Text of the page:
There are some books that linger in your psyche more than others, After a certain time your hand intuitively gravitates towards the coffee-stained pages of that old book. You find that it’s been waiting to give you support and inspiration. When you re-visit the story, you realize you have changed and evolved, and that it has a whole new meaning that could not have resonated with you before. Just Kids is one of those books for me.
On my search of a present for my niece at a crowded bookstore in New York, I had been stopped in my tracks by the simple beauty and the weight of the title. On the cover a blurry polaroid shot of Patti Smith and Robert Mapplethorpe, the heroes of Smith’s memoir, depicting their enduring relationship. I instinctively grabbed it with a strange sense of nostalgia.
I had read the reviews, but they were more concerned with the avant-garde era of New York from the late 60s all the way through the 70s, the cultural history of which Patti Smith portrays with such detailed elegance and equally dry humor (“I didn’t feel for Warhol the way Robert did…I hated the soup and felt little for the can.”) In addition to Warhol, monumental characters like Janis Joplin, William Burroughs, Sam Shepard flow in an out like ghosts.
“I was there for these moments, but so young and pre-occupied with my own thoughts that I hardly recognized them as moments.”
What captivated me with such vigor however, was not the transparent significance of the gloriously bohemian era, but the mystical connection of these two kindred spirits that kept shining throughout their painstaking soul-searching on their pursuit to survive, quite literally, and to become the artists that they are known for today.
They meet when Patti Smith first comes to New York, looking for her friends. A sleeping Robert Mapplethorpe wakes up to deliver her to their new address. They run into each other again at the bookstore she works as a clerk. He coincidentally buys her favorite Persian necklace she had set her eyes on. “Don’t give it to any girl but me”, she says impulsively. When he walks by her, out of the blue, in a park where she’s trying to get away from a man, he saves her by pretending to be her boyfriend. “Run,” she cries out and they run. They run towards their future where they’d be each other’s lover, collaborator, fan, parent and of course, friend.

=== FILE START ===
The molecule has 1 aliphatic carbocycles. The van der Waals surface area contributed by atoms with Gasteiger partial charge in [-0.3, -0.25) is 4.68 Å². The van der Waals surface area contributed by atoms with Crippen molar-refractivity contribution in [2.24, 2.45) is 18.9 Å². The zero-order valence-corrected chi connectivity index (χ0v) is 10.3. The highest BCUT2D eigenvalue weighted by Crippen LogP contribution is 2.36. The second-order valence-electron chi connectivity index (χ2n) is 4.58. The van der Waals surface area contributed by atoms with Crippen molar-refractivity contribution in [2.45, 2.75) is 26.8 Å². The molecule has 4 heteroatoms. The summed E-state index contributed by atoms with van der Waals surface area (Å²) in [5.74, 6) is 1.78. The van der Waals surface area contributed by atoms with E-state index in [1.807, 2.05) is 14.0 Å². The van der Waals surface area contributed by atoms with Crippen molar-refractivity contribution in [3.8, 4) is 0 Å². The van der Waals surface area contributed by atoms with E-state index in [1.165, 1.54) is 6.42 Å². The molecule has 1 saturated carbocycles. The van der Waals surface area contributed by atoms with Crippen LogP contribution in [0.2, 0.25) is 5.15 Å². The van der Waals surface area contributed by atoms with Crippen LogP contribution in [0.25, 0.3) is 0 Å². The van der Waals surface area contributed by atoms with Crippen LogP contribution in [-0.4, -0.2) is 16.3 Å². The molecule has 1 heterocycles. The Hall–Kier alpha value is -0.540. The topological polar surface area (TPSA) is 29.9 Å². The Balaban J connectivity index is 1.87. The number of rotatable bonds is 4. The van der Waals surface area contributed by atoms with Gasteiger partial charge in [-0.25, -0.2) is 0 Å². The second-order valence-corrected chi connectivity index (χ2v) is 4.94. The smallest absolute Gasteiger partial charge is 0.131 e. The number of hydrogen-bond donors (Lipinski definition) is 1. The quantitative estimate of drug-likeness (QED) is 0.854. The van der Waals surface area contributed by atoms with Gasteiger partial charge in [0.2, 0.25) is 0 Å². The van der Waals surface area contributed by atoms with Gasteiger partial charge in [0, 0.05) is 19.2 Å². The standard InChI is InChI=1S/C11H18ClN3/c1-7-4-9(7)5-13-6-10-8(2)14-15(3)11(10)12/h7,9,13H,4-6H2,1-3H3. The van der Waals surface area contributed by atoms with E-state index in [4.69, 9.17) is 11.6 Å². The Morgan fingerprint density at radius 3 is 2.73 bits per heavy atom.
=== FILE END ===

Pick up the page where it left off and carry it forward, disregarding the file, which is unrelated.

As if it was the most natural thing in the world we stayed together, not leaving each other’s side save to go to work. Nothing was spoken; it was just mutually understood.
Do you believe in soul-mates?
As art was the thread that sewed Patti and Robert’s heart and soul together, this multi-layered elegy is also an incredibly inspirational story for any artist who is struggling with their work, feeling lost and losing faith in finding a voice to be heard. Despite all the dead-ends and self-doubt, Smith’s combination of humble perseverance, fundamental belief in her mission to become an artist and this intrinsic faith in the flow of life can serve as an empathetic guide to anyone.
I wish I had read it when I was with my ex-husband. The book took me back to the youthful efforts of my husband and I in our early 20s, trying to dedicate ourselves to our art and writing, with such naive idealism. It took me back on the road from Boston to New York, driving a U-Haul that contained all of our belongings and impatient dreams.
Who can know the heart of youth but youth itself?
It is a hauntingly romantic book written with such poetic grace. Yet, it also has a contrastingly raw and precise tone to it. (“I learned from him that often contradiction is the clearest way to truth.”) It makes you believe in signs and angels. Yet, it also warns you that no matter how good you are, hard work is mandatory in every profession and every personal relationship. It reminds you that true friends are the knights protecting you when you are at war with yourself. It shows you that every detail, from what you wear to what to read to what you watch, counts. But most important of all, it restores your trust in life and faith in soul-mates, no matter what shape or form they enter, or exit, our lives.
“So my last image was as the first. A sleeping youth cloaked in light, who opened his eyes with a smile of recognition for someone who had never been a stranger.”